Learning and Development is the master key that will unlock the complex of corporate turnstiles in the modern world of work. Yet for it to persist and thrive, requires a fleeting culture.
A lot of meaning is associated with the word “culture” yet in the post-pandemic world of work, it currently is on the pedestal to kick-start a learning organisation. In a panel discussion chaired by Vinay Pradhan, Country Head - India & South Asia, Udemy at People Matters L&D conference, Atul Mathur, EVP HR & Head Learning & Development, Aditya Birla Capital, Carmistha Mitra, Group CLO, Axis Bank, Peter Kokkinos, Managing Director-APAC, Udemy weighs in on how to develop the learning culture in the organisation and sustain it for employees to thrive.
Correlation between Culture and Learning
Sustaining a culture is very critical as organisations plan to retain their employees and build the organisation of tomorrow. Atul Mathur emphasised that the “culture of connection" is prudent for organisations, especially post-pandemic changes when employees work remotely from all over the world.
Connecting HR line managers with a large employee base is a must for employers. It would support them in creating a forum to interact with each other. Here, the focus on mental wellness comes into play too as the new playbook doesn’t support a “one size fits all” approach.
“Think Digital” - It's the mindset that requires a shift, an idea echoed by Carmishtha and Peter Kokkinos. As organisations learn to adapt and appoint “stakeholders” to important aspects of the business, it becomes important to embalm them with the energy of a “custodian”.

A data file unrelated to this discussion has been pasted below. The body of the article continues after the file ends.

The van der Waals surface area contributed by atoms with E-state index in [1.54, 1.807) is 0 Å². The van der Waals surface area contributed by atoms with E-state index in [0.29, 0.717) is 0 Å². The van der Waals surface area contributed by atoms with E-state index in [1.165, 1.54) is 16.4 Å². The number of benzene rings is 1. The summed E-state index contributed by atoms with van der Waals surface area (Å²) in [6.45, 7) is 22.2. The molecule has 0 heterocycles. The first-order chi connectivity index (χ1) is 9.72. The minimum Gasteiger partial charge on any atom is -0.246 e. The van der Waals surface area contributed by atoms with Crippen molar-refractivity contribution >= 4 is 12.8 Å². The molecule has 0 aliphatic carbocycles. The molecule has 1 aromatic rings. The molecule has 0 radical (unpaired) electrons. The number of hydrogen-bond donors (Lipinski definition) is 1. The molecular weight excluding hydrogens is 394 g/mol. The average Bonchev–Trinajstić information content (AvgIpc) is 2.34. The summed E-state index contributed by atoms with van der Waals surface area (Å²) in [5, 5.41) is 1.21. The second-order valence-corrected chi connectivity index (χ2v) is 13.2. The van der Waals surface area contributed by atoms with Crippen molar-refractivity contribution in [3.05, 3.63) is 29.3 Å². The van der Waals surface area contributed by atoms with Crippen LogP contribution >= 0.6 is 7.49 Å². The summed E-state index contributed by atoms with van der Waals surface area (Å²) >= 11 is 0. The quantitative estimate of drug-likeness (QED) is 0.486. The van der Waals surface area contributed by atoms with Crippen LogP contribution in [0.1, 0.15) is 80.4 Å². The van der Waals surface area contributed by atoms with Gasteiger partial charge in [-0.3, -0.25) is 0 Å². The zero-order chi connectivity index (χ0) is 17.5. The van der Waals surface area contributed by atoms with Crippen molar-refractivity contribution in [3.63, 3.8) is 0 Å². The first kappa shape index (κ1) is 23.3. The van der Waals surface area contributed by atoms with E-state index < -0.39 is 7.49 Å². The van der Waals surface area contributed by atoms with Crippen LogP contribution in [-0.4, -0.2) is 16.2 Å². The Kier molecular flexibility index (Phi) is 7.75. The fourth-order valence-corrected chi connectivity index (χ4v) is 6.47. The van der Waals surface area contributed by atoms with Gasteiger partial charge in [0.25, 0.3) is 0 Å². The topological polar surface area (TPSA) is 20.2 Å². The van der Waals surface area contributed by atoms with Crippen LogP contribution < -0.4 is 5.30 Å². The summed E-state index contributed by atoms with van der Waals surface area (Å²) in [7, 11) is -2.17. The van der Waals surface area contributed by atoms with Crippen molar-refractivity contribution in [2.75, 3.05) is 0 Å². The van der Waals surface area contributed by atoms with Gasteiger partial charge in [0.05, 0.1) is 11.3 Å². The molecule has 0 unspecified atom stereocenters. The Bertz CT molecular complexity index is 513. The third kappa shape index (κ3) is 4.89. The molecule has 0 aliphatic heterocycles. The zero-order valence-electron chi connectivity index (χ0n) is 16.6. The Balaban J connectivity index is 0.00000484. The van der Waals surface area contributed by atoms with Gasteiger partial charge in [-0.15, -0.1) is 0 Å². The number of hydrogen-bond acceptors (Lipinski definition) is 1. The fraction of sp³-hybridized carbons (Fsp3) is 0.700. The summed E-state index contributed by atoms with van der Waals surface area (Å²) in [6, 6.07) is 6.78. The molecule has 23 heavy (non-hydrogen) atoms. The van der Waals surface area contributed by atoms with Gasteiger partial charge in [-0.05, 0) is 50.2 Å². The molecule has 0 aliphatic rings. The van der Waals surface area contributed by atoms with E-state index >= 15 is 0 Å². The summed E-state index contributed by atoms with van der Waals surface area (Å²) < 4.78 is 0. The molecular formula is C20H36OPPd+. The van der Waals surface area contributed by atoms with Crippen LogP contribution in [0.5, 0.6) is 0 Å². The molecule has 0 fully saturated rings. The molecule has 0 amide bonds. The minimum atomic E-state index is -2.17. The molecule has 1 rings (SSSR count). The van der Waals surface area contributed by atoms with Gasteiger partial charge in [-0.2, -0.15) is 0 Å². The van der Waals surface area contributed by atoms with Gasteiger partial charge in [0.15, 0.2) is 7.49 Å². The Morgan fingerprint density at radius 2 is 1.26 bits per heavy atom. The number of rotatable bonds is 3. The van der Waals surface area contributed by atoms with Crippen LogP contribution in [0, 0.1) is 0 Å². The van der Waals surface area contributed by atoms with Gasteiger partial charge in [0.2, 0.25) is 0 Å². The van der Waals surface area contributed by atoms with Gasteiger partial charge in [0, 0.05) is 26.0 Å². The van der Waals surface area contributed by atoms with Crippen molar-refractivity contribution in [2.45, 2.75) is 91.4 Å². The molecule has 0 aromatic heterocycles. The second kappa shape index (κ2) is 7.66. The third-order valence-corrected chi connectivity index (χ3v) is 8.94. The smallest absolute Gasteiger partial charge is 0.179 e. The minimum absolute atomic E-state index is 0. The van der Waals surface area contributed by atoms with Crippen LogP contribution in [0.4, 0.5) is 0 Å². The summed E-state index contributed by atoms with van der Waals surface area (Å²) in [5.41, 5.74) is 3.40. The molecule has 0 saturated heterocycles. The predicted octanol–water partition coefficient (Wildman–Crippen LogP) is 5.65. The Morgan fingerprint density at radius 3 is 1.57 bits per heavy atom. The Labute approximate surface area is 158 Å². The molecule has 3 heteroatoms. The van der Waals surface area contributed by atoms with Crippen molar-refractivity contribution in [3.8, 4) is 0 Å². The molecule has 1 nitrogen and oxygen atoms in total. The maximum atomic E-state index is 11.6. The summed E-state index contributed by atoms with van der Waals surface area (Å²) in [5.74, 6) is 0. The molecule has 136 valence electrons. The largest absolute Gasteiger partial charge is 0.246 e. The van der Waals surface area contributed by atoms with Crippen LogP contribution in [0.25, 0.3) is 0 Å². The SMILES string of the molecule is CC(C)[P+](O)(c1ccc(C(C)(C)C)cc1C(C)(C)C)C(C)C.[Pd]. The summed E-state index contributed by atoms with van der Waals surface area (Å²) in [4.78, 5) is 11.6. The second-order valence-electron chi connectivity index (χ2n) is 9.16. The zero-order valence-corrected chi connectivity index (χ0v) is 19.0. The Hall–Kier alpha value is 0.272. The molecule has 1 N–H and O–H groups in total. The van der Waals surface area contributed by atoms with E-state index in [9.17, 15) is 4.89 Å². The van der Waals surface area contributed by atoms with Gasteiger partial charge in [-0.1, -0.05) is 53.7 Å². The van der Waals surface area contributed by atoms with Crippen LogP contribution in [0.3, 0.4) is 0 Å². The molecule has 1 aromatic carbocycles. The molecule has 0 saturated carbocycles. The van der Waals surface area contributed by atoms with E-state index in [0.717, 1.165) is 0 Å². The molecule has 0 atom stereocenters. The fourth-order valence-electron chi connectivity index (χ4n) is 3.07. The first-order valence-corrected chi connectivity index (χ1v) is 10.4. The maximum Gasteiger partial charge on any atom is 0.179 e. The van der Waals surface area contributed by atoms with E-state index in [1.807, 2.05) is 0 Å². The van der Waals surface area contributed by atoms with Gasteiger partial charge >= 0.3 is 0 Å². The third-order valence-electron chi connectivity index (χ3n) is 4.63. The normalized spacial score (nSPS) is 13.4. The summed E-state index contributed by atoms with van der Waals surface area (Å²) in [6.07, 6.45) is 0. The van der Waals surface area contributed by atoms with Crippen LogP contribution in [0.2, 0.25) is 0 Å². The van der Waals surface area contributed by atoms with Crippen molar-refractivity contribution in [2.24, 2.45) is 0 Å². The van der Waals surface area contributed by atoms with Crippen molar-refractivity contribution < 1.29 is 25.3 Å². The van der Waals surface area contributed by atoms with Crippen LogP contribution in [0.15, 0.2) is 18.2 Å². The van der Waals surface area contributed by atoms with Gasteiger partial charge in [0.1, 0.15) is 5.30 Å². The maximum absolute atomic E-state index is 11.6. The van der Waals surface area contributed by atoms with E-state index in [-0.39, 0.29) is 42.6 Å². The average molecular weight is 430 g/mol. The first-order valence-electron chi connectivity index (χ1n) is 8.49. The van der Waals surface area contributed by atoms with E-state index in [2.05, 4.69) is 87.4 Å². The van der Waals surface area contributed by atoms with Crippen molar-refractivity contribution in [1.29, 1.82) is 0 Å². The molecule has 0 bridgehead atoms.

Giving the employees a culture of responsibility through leader-led learning would enhance their sense of how impactful they can be in a setup. This would also create a culture of productivity.
VUCA is gone - BANI is here!
“Volatility, Uncertainty, Complexity, and Ambiguity” i.e VUCA, is how the marketing gods termed the post-pandemic world as the employers and employees still dealt with COVID-19 lasting impressions. As Peter Kokkinos shared, the learning behaviour of the employee changed with the new perspectives that came across. The top talents felt to be at risk of learning burning out.
Almost every employee and even employer asked themselves - how to make myself more effective?
The think tanks churned their brains to find out the necessary skill sets for a leader to manage the business and the kind of employees required to manage the playbook. The process led to a lot of anxiety, transitioning to the current way of the world i.e “Brittle Anxious Non-linear Incomprehensible” i.e the BANI world.
Carmishtha emphasised that in the current state of learning, it is really important to alleviate the anxiety present, especially in those who look up to their leaders. The playbook requires an anti-agile method that can balance productivity but not at the cost of mental health. A lot of “compassion” and “emotional intelligence” is required from the team leaders which can be a constant for the employees.
Atul, Carmishtha and Peter agreed that technology will play a key role in re-culturing learning among employees and employers. AI-based learning roleplays involving system keywords based on empathy, trust and care as well as sentimental analysis would be an interesting aspect to adapt the organisations.
Also important is to onboard the financial leaders i.e CFOs to the learning initiatives, to utilise the company budget in the right way. Financial leaders would always ask difficult questions and their objectivity will enable the initiatives to work the right way. After all, adopting new ways of thinking also would expect the involvement of all the “custodians”.